I wouldn’t judge it too harshly in isolation as a result, but the fact that they only control Encarnacion for two seasons mutes my enthusiasm for the deal, and unless they use their present-day leverage to sign him to a multi-year extension beyond next year’s $4.75 million and an arbitration case after that, it’s hard to say how this really advances the franchise’s fortunes. As ever, the crux of the matter is that it depends on J.P. Ricciardi’s finding a way to push his club into the front three in the East, a problem he has yet to really resolve. Rolen wasn’t going to get them there; maybe adding money to the till, Roenicke to the pen, and Encarnacion to the lineup is a case of getting to go two steps forward after an initial step back, but even seeing things that sunnily depends on what other decisions get made along the way before we can credit Ricciardi with having a new map to a place he has yet to really reach.

I’ll be moving through the rest of the divisions as the day progresses, but travel and illness have managed to hamper my schedule; just stay tuned, and (ideally) enjoy.

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Aren't there five teams in the division?
There are, but I already wrapped up the Orioles last week after the Sherrill deal, and they did nothing subsequent to that:
"but the fact that they only control Encarnacion for two seasons mutes my enthusiasm for the deal, and unless they use their present-day leverage to sign him to a multi-year extension beyond next year's $4.75 million and an arbitration case after that, it's hard to say how this really advances the franchise's fortunes." The only downside to this is not enough Encarncion ??? Stunning analysis ... Please give me some more COW BELL ....
Sbirnish: a language in which every sentence expresses peevish sneer.
Well if you don't like my comment, maybe you'll like this comment from Tuck in Sheehan's trade roundup ... "Having had the privilege of watching the Reds every game the last few years, it is obvious that Edwin Encarnacion had to go. Terrible fundamental player, lackadasical and unfocused... exactly what CIN does not need. He won't be a major leaguer in two years." Suggesting an EXTENSION of his contract is really indefensible.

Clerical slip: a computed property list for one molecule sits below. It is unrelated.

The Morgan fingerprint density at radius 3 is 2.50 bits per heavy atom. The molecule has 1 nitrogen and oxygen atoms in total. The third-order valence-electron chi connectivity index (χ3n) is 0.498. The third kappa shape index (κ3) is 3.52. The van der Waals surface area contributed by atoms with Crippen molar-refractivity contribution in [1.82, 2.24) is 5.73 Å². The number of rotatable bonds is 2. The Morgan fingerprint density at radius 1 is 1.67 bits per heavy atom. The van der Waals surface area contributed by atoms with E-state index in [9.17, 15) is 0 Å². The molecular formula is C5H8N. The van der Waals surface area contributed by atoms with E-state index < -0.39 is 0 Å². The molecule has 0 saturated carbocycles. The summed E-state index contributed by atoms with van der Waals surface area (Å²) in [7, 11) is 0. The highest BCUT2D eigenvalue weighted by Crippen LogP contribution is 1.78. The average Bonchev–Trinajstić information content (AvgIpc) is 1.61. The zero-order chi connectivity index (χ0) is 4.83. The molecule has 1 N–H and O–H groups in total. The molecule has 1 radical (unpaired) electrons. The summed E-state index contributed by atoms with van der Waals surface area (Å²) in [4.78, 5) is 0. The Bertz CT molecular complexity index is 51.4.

Please don't feed the troll.
You write: "I suppose one could get cranky about the price paid to get a year and two months of Martinez" The Indians had a club option for Martinez in 2010 for $7M - does that get canceled via the trade? I guess that's why as an Indians fan I'm pretty disappointed with the trades - Lee and Martinez could have both been back next season at very reasonable prices, and there was not a single blue chip player in either deal.
Ms.Kahrl-What deals were the Yankees supposed to make ? Seattle wanted Jackson for Washburn, a thirty four year old lefty with a large contract going to a park that hasn't been a pitcher's paradise. Any trade for Halliday would have involved Chamberlain, Hughes and Jackson. I would have liked the Yankees to deal for Sherrill but I don't know if Cashman made an offer. In reaction to the Washburn deal Cashman gave as a second reason "the need to watch payroll" That was a bit hard to take on board. I do think the Red Sox may have leapfrogged over the Yankees with their deals so in the end you are probably right. Best Regards
wbricks, It seems like Cleveland had financial issues that lead to the early departures of Lee and VMart. It is too bad as they looked fairly well set up for 2010. As a Sox fan, I like the trade. If Masterson doesn't figure out how to get lefties out, then a 23 year-old coming off TJ pitching in low-A is the biggest part of the return for VMart. Your right not a single top prospect goes to Cleveland.
Maybe Ricciardi is hoping for a turnaround from Encarnacion the rest of this year and the beginning of next year so he could be flipped like Rolen was? The funny thing is the deal REALLY made no sense for the Reds other than ridding themselves of EE once and for all.